ECB de Guindos: Analyzing causes of European slowdown, but confident on inflation outlook
ECB Vice President Luis de Guindos said policy makers are “currently analyzing the causes of the economic slowdown in Europe, some of which are temporary”. But he emphasized that “we will not take a decision until we have conducted a thorough analysis.”
And, regarding inflation, he said “even if energy prices were to fall a little in the coming months, we are confident that inflation will, over the medium term, converge towards our aim of below, but close to, 2 percent.”
On no-deal Brexit, de Guindos said “a disorderly Brexit… would represent a significant macroeconomic shock at a time when the European economy is already weakened.”
German ZEW: No rapid recovery, no improvement in next six months
German ZEW Economic Sentiment rose to -13.4 in February, up from -15 and beat expectation of -13.7. Despite the improvement, the data stayed negative and well below long-term average of 22.4. Current Situation index, however, dropped to 15, down from 27.6 and missed expectation of 21. Eurozone ZEW Economic Sentiment also rose to -16.6, up from -20.9 and beat expectation of -18.2. Eurozone Current Situation index dropped -8.3 to -3.
“At the moment, we do not expect a rapid recovery of the slowing German economy. The economic situation in Germany has been weak, especially in the manufacturing sector. The figures for industrial production have once again seen a decrease, incoming orders are stagnant and foreign trade currently provides no fresh impulses. All of this is reflected in the fact that the assessment of the current situation has experienced a considerable decline. For the next six months, the financial market experts in our survey do not expect any improvement,” comments ZEW President Professor Achim Wambach.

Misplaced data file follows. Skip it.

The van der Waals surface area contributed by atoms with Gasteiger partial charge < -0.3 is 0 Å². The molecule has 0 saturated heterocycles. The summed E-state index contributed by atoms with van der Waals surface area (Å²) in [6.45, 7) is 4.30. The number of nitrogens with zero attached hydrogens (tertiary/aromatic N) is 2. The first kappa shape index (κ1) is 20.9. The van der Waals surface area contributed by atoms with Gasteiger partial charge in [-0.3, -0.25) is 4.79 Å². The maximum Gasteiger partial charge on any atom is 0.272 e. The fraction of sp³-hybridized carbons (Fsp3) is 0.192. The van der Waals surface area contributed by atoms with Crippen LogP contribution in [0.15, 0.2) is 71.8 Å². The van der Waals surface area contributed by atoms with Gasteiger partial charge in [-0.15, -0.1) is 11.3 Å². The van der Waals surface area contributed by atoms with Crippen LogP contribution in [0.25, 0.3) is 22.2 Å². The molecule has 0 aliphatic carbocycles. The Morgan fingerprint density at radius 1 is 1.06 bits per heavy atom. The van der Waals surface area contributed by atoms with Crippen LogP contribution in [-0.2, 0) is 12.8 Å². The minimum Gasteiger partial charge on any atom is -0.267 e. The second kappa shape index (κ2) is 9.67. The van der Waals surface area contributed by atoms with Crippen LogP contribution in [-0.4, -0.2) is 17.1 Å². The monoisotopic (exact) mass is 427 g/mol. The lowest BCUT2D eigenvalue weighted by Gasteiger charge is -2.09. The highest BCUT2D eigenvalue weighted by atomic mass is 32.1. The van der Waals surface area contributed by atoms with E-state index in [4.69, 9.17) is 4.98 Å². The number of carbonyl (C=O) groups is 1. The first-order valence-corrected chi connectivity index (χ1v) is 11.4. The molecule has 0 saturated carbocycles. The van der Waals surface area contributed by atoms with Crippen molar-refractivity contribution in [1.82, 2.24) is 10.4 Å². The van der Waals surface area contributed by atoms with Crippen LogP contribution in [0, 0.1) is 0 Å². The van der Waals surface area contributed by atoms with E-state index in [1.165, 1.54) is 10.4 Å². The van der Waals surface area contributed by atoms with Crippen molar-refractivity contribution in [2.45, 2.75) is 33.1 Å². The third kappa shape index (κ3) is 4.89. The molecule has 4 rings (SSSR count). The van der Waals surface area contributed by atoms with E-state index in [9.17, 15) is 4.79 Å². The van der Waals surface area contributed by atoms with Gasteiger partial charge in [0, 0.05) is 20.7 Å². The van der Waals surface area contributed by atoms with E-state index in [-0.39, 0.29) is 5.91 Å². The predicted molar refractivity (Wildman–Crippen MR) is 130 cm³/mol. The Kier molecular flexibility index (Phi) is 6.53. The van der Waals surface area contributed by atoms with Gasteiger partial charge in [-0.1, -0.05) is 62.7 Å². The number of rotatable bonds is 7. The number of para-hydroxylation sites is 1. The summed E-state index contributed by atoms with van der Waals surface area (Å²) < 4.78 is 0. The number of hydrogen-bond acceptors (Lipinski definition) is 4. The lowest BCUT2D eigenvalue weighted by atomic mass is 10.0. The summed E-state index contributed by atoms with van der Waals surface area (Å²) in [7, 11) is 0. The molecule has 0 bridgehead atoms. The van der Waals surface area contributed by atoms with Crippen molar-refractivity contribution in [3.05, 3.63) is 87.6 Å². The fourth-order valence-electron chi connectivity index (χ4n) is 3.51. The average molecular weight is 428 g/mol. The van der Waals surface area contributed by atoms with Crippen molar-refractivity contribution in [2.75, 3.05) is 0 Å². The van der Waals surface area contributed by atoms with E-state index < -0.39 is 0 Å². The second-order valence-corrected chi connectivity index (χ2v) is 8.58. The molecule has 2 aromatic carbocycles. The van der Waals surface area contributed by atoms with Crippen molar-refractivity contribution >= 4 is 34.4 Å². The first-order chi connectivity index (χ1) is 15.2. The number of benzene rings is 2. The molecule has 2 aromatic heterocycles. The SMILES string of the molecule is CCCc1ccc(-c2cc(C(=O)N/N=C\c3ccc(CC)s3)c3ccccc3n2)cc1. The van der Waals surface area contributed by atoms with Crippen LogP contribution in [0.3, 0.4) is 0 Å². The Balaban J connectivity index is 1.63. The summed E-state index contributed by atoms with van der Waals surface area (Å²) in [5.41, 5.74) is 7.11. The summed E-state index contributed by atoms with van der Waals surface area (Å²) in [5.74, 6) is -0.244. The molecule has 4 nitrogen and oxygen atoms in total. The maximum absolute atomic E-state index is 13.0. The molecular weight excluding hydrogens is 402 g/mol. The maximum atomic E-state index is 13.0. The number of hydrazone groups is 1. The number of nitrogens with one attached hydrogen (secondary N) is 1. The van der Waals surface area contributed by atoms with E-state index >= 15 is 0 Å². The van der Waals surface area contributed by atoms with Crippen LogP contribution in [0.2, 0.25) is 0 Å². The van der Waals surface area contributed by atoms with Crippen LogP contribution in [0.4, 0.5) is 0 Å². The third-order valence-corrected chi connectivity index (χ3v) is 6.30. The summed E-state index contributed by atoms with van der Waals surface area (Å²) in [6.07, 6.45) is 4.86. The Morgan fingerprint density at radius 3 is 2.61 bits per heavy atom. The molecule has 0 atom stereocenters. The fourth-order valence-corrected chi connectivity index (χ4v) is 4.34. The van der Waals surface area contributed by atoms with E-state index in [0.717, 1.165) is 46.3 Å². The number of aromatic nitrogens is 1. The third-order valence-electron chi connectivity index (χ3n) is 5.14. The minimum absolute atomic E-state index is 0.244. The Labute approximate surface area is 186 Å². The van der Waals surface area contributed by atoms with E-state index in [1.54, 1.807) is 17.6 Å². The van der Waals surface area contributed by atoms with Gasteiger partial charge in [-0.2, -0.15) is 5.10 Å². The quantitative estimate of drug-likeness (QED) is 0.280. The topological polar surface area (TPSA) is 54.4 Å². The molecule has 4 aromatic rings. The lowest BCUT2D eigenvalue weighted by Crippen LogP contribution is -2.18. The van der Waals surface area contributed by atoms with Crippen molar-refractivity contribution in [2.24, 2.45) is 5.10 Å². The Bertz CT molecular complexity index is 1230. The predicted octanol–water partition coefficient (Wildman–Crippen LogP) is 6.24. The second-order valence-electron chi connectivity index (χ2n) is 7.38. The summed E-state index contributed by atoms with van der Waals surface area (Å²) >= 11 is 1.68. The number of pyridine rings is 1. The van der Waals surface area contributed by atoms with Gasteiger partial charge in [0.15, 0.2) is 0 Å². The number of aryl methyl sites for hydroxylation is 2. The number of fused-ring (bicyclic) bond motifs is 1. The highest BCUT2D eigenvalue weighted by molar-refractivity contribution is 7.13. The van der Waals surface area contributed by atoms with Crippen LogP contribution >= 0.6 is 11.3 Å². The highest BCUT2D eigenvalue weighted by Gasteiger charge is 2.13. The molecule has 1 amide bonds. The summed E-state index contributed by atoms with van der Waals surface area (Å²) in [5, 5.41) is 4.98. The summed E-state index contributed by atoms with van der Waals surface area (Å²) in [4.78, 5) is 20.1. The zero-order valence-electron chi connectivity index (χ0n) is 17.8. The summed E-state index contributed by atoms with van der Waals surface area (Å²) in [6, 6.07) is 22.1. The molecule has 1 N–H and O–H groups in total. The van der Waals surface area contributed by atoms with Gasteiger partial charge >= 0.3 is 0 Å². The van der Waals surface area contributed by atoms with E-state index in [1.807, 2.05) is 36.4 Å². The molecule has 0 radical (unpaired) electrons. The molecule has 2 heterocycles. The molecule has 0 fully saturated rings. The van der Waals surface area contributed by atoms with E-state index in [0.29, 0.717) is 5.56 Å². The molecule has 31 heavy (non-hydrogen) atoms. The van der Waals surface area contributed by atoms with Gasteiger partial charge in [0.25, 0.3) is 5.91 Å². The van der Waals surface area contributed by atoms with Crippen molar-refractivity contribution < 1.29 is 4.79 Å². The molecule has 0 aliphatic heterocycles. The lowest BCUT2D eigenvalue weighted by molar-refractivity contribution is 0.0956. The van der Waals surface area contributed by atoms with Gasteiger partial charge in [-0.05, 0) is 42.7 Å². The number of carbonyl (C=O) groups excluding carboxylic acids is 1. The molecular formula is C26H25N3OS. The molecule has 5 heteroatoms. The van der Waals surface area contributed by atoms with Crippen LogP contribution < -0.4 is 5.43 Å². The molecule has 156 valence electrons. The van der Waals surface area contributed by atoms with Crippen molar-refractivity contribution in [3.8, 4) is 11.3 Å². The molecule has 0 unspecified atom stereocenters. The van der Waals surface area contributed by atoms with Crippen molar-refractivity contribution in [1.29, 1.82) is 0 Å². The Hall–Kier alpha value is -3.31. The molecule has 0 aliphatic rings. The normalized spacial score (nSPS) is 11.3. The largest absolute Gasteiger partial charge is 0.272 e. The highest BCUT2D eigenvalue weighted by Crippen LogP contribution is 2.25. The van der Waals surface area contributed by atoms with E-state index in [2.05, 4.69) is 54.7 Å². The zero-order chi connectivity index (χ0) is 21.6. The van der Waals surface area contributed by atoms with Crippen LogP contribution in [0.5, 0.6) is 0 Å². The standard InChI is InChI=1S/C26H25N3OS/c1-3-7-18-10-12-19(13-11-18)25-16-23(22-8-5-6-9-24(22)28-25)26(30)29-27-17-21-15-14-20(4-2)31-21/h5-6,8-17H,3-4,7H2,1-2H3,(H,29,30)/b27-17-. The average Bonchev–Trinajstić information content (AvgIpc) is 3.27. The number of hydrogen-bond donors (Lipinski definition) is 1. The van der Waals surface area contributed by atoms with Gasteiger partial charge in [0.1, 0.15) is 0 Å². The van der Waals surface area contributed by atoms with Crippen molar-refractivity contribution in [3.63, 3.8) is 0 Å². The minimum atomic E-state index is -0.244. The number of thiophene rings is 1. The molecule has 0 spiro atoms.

Also released, Eurozone current account surplus narrowed to EUR 16.2B in December. Swiss trade surplus widened to CHF 3.04B in January.
UK unemployment rate unchanged at 4%, weekly earnings ex-bonus accelerated to 3.4%
UK average weekly earnings including bonus grew 3.4% 3moy in December, unchanged from prior month and missed expectation of 3.5% 3moy. Weekly earnings excluding bonus rose 3.4% 3moy, up from 3.3% 3moy and matched expectations. Unemployment rate was unchanged at 4.0% staying at the lowest since 1970s. Also released, jobless claims rose 14.2k in January, above expectation of 12.3k. Claimant count rate was unchanged at 2.8%.
EU Juncker and UK May to take stock of Brexit play tomorrow
European Commission Spokesman Margaritis Schinas, said President Jean-Claude Juncker will meet UK Prime Minister Theresa May in Brussels tomorrow to “take stock of the latest state of play on Brexit”. He reiterated EU’s position that “The EU 27 will not reopen the withdrawal agreement. We cannot accept a time limit to the backstop or unilateral exit clause.”
UK Prime Minister Theresa May’s spokesman James Slack said May is to seek legally-binding changes to backstop in meeting with Juncker. Meanwhile, the government is still working on alternative arrangements for backstop. The Cabinet has also discussed no-deal Brexit planning.
UK Attorney General Geoffrey Cox is expected to set out the proposed changes on Irish backstop today. He and Brexit Minister Stephen Barclay will return to Brussels at mid-week to present the proposals to EU chief negotiator Michel Barnier.
BoJ Kuroda: We’ll consider easing if currency moves derails path to inflation target
BoJ Governor Haruhiko Kuroda told the parliament today that “currency moves could have an impact on the economy and prices, so it’s crucial we take into account these factors when guiding monetary policy.”